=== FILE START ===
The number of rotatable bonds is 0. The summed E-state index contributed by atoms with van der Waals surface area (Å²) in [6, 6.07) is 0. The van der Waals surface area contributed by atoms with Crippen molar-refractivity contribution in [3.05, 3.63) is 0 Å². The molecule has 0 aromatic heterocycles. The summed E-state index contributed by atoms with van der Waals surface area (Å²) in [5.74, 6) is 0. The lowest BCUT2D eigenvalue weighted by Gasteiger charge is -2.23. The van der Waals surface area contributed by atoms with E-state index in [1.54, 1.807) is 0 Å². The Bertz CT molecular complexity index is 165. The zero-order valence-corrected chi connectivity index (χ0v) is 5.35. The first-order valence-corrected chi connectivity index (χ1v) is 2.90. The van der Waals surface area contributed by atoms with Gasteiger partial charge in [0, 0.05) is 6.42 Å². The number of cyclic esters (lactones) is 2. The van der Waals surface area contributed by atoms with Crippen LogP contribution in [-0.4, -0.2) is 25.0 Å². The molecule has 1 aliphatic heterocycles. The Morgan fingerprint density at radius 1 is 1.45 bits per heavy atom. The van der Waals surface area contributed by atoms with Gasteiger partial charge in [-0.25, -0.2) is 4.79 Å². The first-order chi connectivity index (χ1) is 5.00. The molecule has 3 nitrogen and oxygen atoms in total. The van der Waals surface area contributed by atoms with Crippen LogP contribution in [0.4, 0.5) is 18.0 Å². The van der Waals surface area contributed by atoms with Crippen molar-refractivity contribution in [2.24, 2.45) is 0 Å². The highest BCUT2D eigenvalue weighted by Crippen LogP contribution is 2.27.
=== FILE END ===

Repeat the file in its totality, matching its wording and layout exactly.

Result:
The number of rotatable bonds is 0. The summed E-state index contributed by atoms with van der Waals surface area (Å²) in [6, 6.07) is 0. The van der Waals surface area contributed by atoms with Crippen molar-refractivity contribution in [3.05, 3.63) is 0 Å². The molecule has 0 aromatic heterocycles. The summed E-state index contributed by atoms with van der Waals surface area (Å²) in [5.74, 6) is 0. The lowest BCUT2D eigenvalue weighted by Gasteiger charge is -2.23. The van der Waals surface area contributed by atoms with E-state index in [1.54, 1.807) is 0 Å². The Bertz CT molecular complexity index is 165. The zero-order valence-corrected chi connectivity index (χ0v) is 5.35. The first-order valence-corrected chi connectivity index (χ1v) is 2.90. The van der Waals surface area contributed by atoms with Gasteiger partial charge in [0, 0.05) is 6.42 Å². The number of cyclic esters (lactones) is 2. The van der Waals surface area contributed by atoms with Crippen LogP contribution in [-0.4, -0.2) is 25.0 Å². The molecule has 1 aliphatic heterocycles. The Morgan fingerprint density at radius 1 is 1.45 bits per heavy atom. The van der Waals surface area contributed by atoms with Gasteiger partial charge in [-0.25, -0.2) is 4.79 Å². The first-order chi connectivity index (χ1) is 5.00. The molecule has 3 nitrogen and oxygen atoms in total. The van der Waals surface area contributed by atoms with Crippen LogP contribution in [0.4, 0.5) is 18.0 Å². The van der Waals surface area contributed by atoms with Crippen molar-refractivity contribution in [2.24, 2.45) is 0 Å². The highest BCUT2D eigenvalue weighted by Crippen LogP contribution is 2.27.